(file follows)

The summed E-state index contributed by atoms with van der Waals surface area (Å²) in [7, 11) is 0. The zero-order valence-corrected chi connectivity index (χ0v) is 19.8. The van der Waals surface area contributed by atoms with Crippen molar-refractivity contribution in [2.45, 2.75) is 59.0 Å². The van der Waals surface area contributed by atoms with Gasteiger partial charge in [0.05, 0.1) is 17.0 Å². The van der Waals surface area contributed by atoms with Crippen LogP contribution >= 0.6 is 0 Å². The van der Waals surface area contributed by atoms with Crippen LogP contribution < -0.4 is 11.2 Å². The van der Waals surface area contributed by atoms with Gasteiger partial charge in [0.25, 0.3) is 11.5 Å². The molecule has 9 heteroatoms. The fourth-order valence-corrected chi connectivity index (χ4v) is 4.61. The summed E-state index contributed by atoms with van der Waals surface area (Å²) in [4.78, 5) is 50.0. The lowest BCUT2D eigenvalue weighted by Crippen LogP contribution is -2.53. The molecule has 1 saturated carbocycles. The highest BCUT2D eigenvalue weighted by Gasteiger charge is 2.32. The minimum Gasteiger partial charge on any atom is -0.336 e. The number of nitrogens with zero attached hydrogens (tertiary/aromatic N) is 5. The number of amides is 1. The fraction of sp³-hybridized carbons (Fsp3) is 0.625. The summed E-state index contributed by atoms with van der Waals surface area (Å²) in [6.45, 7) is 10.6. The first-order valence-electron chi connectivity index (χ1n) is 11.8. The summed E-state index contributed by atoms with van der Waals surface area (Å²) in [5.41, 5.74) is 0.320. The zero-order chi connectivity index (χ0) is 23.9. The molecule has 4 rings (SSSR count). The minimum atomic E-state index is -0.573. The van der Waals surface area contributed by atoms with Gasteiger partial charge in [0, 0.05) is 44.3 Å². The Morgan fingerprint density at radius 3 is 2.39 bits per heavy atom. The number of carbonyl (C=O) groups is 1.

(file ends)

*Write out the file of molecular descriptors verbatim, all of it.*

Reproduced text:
The summed E-state index contributed by atoms with van der Waals surface area (Å²) in [7, 11) is 0. The zero-order valence-corrected chi connectivity index (χ0v) is 19.8. The van der Waals surface area contributed by atoms with Crippen molar-refractivity contribution in [2.45, 2.75) is 59.0 Å². The van der Waals surface area contributed by atoms with Gasteiger partial charge in [0.05, 0.1) is 17.0 Å². The van der Waals surface area contributed by atoms with Crippen LogP contribution >= 0.6 is 0 Å². The van der Waals surface area contributed by atoms with Crippen LogP contribution < -0.4 is 11.2 Å². The van der Waals surface area contributed by atoms with Gasteiger partial charge in [0.25, 0.3) is 11.5 Å². The molecule has 9 heteroatoms. The fourth-order valence-corrected chi connectivity index (χ4v) is 4.61. The summed E-state index contributed by atoms with van der Waals surface area (Å²) in [4.78, 5) is 50.0. The lowest BCUT2D eigenvalue weighted by Crippen LogP contribution is -2.53. The molecule has 1 saturated carbocycles. The highest BCUT2D eigenvalue weighted by Gasteiger charge is 2.32. The minimum Gasteiger partial charge on any atom is -0.336 e. The number of nitrogens with zero attached hydrogens (tertiary/aromatic N) is 5. The number of amides is 1. The fraction of sp³-hybridized carbons (Fsp3) is 0.625. The summed E-state index contributed by atoms with van der Waals surface area (Å²) in [6.45, 7) is 10.6. The first-order valence-electron chi connectivity index (χ1n) is 11.8. The summed E-state index contributed by atoms with van der Waals surface area (Å²) in [5.41, 5.74) is 0.320. The zero-order chi connectivity index (χ0) is 23.9. The molecule has 4 rings (SSSR count). The minimum atomic E-state index is -0.573. The van der Waals surface area contributed by atoms with Gasteiger partial charge in [0, 0.05) is 44.3 Å². The Morgan fingerprint density at radius 3 is 2.39 bits per heavy atom. The number of carbonyl (C=O) groups is 1.